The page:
NHS £12 billion IT system is waste of money NAO still finds

NHS patients are getting “precious little” from the NHS electronic care records system in England, the National Audit Office (NAO) has found.
NHS £12 billion IT system is waste of money NAO still findsThe £7bn system to replace paper files is falling further behind schedule and in places where it has been introduced it is not working as it should.

The National Audit Office also said some patients would not even get one as large chunks of the NHS had pulled out.

In conclusion, the NAO said the system was not providing value for money – something the government rejected.

The Electronic care records are the key part of the overall £12.4bn NHS IT project.

The scheme was launched in 2002 by Tony Bliar with the aim of revolutionising the way the health service uses technology and also includes developments such as digital x-rays and fast internet connections.

It is the third time the NAO has looked at electronic records – and each time the findings have been more damning.

The report from the NAO presents a depressing account of delays, contractual wrangling and technical glitches.

The original vision for the scheme was compelling – a national network connecting hospitals, GP practices, ambulance services and mental health trusts, and an end to the tortuous paper trails that have caused frustration and misery for doctors and patients alike.

But the complexity and cost of the scheme meant it was always seen by many as a high risk strategy. And when it ran into trouble the plans were scaled back, and the original vision set aside.

Many GPs and hospitals are now working with different systems, prompting the NAO to question whether further investment in the national programme would be pouring good money after bad.

The latest report details a range of problems that the programme is struggling with.

In London, all GP practices and more than half of hospital trusts have pulled out, while in the south three-quarters have. However, this has not been accompanied by a proportionate drop in cost.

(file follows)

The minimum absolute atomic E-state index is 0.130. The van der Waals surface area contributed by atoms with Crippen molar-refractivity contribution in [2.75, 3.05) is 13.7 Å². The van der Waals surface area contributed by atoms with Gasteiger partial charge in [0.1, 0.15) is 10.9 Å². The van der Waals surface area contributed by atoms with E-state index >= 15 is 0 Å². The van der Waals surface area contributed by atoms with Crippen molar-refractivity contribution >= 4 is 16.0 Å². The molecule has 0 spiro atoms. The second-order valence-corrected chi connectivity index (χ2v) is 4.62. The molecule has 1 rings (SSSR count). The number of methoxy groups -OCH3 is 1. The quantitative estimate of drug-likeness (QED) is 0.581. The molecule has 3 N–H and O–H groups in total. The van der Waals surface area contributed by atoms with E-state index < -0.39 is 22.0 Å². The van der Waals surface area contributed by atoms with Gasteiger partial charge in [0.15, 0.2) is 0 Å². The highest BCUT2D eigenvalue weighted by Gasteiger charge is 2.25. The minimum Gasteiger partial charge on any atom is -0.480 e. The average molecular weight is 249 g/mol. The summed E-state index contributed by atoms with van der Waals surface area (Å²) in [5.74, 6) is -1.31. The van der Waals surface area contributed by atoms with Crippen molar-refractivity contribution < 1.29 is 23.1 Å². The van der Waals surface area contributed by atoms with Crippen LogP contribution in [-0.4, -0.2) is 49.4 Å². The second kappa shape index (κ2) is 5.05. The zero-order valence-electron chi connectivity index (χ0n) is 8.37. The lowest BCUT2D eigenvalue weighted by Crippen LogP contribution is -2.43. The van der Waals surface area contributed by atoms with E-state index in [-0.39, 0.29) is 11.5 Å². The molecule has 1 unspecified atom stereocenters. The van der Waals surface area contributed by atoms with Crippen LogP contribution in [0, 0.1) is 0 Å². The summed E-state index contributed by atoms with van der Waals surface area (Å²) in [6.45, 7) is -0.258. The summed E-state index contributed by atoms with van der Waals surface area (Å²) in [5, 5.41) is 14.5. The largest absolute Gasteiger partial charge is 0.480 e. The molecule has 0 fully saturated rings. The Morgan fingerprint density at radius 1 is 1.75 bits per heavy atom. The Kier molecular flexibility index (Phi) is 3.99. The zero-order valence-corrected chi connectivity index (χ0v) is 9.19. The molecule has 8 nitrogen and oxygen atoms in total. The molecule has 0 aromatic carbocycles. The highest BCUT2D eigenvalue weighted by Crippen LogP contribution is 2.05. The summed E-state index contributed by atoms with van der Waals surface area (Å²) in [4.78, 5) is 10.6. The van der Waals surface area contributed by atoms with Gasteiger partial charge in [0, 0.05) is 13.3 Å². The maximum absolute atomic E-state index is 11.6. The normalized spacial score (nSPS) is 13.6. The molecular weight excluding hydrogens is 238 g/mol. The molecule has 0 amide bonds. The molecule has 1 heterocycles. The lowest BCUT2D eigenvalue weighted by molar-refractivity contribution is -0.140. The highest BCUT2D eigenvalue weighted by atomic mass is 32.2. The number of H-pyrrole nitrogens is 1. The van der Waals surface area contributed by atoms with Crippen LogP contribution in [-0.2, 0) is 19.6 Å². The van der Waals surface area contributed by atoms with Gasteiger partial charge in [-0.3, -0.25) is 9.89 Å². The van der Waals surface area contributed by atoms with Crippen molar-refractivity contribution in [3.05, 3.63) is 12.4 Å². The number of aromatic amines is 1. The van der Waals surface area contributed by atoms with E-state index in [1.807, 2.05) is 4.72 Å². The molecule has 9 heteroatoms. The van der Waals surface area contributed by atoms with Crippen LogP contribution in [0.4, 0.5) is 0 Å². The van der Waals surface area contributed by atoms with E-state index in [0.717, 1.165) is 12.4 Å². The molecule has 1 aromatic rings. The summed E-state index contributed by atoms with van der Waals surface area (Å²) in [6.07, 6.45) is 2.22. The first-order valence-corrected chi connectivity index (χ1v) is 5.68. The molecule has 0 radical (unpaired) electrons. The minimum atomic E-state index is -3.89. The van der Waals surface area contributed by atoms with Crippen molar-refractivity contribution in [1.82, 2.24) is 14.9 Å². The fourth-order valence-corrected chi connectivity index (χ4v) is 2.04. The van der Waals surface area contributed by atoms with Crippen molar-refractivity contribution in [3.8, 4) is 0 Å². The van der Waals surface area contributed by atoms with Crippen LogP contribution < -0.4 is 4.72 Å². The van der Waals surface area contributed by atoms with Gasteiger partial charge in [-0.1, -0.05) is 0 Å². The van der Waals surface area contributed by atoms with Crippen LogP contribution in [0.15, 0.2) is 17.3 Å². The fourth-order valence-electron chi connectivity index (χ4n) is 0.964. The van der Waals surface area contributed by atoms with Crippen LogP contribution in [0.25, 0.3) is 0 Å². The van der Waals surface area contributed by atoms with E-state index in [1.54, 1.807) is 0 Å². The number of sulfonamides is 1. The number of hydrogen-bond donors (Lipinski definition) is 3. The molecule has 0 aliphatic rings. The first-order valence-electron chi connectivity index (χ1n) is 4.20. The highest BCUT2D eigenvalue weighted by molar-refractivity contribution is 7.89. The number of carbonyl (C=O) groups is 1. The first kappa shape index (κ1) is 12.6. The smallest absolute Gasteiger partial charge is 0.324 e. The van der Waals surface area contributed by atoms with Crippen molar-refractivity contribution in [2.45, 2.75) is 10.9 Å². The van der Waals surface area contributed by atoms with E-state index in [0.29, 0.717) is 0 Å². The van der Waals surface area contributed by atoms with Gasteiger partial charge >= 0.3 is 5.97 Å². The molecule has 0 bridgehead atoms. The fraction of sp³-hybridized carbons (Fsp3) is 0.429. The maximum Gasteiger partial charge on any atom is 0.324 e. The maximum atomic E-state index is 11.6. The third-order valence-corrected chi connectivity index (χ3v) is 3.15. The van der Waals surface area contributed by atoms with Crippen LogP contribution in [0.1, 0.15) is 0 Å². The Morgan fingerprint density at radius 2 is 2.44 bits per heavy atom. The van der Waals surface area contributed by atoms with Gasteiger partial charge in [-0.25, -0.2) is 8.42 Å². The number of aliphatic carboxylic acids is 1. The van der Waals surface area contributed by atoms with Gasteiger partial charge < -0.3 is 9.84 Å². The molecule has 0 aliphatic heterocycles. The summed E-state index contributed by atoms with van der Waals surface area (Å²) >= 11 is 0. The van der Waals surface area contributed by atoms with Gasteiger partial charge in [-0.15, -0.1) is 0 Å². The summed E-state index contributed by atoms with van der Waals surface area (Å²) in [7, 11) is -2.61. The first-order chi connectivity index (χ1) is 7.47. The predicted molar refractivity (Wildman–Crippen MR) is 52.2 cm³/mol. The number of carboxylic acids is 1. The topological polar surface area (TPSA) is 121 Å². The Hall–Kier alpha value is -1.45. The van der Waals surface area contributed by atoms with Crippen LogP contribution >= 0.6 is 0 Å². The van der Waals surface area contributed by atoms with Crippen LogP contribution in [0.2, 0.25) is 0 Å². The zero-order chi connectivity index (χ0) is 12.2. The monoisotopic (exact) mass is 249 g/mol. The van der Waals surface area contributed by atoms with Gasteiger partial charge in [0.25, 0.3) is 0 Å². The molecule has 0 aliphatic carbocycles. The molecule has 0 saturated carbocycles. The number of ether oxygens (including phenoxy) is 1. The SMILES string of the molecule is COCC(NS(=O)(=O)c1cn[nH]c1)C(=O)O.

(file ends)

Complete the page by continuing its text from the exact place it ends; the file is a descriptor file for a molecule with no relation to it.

Meanwhile, the contract covering the rest of country is currently being renegotiated. Even after such a scaling back, roll out in places that remain part of the system is still proving difficult.

The NAO said it doubted the final deadline of 2016 – which is already six years later than originally envisaged – would be met.

And even in those trusts that have electronic records, there are problems. For example, some hospitals have struggled to introduce electronic prescriptions.

The NAO said the difficulties were caused by a range of factors, including the government being too ambitious, difficulties with technology and the complexity of the NHS.

The problems have prompted some critics to call for the entire scheme to be scrapped – although this is something the NAO stopped short of suggesting.

The government has already announced there will be a review of the project. This is due to start next week.

Tory MP Richard Bacon, a member of the House of Commons’ Public Accounts Committee and long-standing critic of the plans, said: “It is perfectly clear that throwing more money at the problem will not work.

“This turkey will never fly and it is time the Department of Health faced reality and channelled the remaining funds into something useful that will actually benefit patients. The largest civilian IT project in the world has failed.”

But the Department of Health said while the original vision “was flawed”, the project still had the potential to deliver value for money.

Dr Chaand Nagpaul, of the British Medical Association, said: “We cannot turn the clock back, but this report provides useful lessons on how best to use resources in the future.”

From: http://www.bbc.co.uk/news/health-13430375

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